Author Topic: Madras  (Read 19184 times)

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Offline Naga

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Madras
« on: February 19, 2015, 10:58 AM »
Rather than take Gav's Bukhara thread off-topic, I thought I'd start a separate thread about menu descriptions of various dishes and the relationship they bear to the actual recipe ingredients.

I realise that I've been guilty of thinking rather one-dimensionally about recipe ingredients. An example of this is when I read the Bukhara menu entry for Lamb and Chicken Madras, which is described as being "cooked with poppy seeds, coconut and hot spices".

I immediately thought of putting whole poppy seeds into the pan - a bit like frying off whole fennel or cumin seeds - but a web search for Madras recipes containing poppy seeds has opened my eyes.

Maybe I should have realised this a long time ago, but the search revealed that the poppy seeds are roasted and ground down into the Madras curry powder along with other whole spices.

I feel the donkey ears growing with every word I type, but hey ho!

The search also through up a thread posted by Dalpuri (which I completely missed!) illustrating a comparison of Madras curry powder ingredients. Very interesting, as most of his posts are.

Anyway, the lesson for me is that I shouldn't just take recipe descriptions literally, but look behind the headline ingredients and start thinking about how they are incorporated into the dish.

To that end, I'm going to have a bash at one or two of the Madras recipes the search threw up and see how it compares to my standard Madras recipe by Chewy.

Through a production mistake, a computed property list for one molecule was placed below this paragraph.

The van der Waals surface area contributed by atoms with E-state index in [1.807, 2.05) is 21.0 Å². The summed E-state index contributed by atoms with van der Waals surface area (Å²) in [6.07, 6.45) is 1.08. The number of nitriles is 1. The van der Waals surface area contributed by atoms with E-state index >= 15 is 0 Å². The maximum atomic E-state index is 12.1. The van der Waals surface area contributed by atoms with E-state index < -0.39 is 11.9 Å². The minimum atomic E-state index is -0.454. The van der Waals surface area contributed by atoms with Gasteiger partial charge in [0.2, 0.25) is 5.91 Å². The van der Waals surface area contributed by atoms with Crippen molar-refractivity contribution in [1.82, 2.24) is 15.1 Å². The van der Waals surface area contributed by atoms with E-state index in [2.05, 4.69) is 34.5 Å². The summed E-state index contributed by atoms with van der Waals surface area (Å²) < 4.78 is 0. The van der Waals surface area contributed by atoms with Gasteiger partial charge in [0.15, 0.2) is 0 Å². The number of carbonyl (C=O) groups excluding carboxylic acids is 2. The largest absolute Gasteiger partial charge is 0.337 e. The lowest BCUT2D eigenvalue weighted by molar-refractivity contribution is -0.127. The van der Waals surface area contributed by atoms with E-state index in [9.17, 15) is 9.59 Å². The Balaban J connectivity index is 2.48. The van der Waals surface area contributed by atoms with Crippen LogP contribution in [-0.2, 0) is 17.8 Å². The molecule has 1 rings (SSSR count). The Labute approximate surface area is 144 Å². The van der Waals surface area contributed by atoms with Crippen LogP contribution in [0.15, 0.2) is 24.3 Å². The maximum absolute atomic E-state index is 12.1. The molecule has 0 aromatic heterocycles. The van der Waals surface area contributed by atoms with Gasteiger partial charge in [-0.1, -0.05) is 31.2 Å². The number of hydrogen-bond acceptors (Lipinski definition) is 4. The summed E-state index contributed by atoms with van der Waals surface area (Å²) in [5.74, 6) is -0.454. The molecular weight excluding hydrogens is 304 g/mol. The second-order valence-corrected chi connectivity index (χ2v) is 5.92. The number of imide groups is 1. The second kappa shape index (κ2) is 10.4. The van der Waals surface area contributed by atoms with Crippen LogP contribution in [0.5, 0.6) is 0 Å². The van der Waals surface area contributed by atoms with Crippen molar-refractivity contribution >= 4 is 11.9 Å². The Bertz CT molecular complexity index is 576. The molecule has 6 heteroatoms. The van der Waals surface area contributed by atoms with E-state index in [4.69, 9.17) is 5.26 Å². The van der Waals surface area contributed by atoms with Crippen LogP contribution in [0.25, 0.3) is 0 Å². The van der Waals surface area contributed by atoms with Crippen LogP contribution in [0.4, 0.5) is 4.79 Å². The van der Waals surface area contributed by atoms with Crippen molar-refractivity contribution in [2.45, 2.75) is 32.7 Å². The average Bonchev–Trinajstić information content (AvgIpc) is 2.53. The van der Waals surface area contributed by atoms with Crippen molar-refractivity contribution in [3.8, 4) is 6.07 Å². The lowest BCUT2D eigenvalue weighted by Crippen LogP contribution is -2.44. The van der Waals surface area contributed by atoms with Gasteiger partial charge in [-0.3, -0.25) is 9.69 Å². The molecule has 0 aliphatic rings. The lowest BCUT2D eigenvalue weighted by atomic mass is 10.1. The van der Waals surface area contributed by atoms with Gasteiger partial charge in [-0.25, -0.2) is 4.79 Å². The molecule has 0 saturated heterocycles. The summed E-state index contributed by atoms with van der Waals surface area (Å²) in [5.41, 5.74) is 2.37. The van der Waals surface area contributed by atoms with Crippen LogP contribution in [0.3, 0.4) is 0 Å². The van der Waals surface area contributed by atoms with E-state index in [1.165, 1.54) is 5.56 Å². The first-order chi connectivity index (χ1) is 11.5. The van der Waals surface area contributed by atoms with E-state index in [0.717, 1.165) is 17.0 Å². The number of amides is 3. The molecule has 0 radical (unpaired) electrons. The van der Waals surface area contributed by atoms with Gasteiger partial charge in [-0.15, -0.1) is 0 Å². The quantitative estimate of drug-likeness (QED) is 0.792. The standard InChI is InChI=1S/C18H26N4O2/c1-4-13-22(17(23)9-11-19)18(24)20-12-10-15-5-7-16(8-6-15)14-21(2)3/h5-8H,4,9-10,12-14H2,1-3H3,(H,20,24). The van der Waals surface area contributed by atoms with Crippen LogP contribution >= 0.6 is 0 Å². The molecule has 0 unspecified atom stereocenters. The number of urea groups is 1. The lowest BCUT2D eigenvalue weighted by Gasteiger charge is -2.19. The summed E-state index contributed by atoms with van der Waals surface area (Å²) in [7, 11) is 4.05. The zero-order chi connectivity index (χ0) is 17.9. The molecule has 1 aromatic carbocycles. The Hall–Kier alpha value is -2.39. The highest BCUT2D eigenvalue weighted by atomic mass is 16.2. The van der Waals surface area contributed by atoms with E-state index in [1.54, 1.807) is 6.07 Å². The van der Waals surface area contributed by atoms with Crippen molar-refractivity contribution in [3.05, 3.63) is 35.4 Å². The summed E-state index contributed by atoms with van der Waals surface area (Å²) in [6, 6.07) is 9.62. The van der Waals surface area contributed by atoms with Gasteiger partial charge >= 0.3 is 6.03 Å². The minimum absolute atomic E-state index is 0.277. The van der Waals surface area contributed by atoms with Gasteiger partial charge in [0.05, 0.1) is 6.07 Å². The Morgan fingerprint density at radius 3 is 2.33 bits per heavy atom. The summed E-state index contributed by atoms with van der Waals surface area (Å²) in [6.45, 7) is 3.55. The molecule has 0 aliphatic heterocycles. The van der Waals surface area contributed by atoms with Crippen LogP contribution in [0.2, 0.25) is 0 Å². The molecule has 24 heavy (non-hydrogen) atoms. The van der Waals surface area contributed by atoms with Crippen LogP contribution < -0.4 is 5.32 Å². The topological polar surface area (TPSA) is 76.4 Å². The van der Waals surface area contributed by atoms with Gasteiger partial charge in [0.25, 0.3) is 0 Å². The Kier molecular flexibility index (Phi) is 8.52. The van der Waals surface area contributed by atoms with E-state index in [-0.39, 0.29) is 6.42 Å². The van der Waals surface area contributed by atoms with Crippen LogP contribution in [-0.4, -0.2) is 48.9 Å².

Still not sure about where the coconut comes in to it all, though! :)

PS: Just looked further down the Bukhara menu and noticed that the Prawn Madras and Masala recipes use coconut milk powder, so all I need to do now is figure whether it goes in with the mix powder or later on as a paste. It's perplexing this cheffy business!
« Last Edit: February 19, 2015, 11:27 AM by Naga »

Offline DalPuri

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Re: Madras
« Reply #1 on: February 19, 2015, 11:25 AM »
It sounds to me that the chef is adding a traditional touch, i.e. south Indian flavours from Chennai rather than the British madras.
But then it begs the question, would you travel to Inverness for a real Cornish pastie?  :)

Of course there will be outstanding chefs who can turn their hand to any cuisine and produce fantastic food, but its a safer option to stick with karahi's and kebabs from Pakistanis and the standard BIR fare from the Bangladeshi's.
« Last Edit: February 19, 2015, 11:41 AM by DalPuri »


Offline fried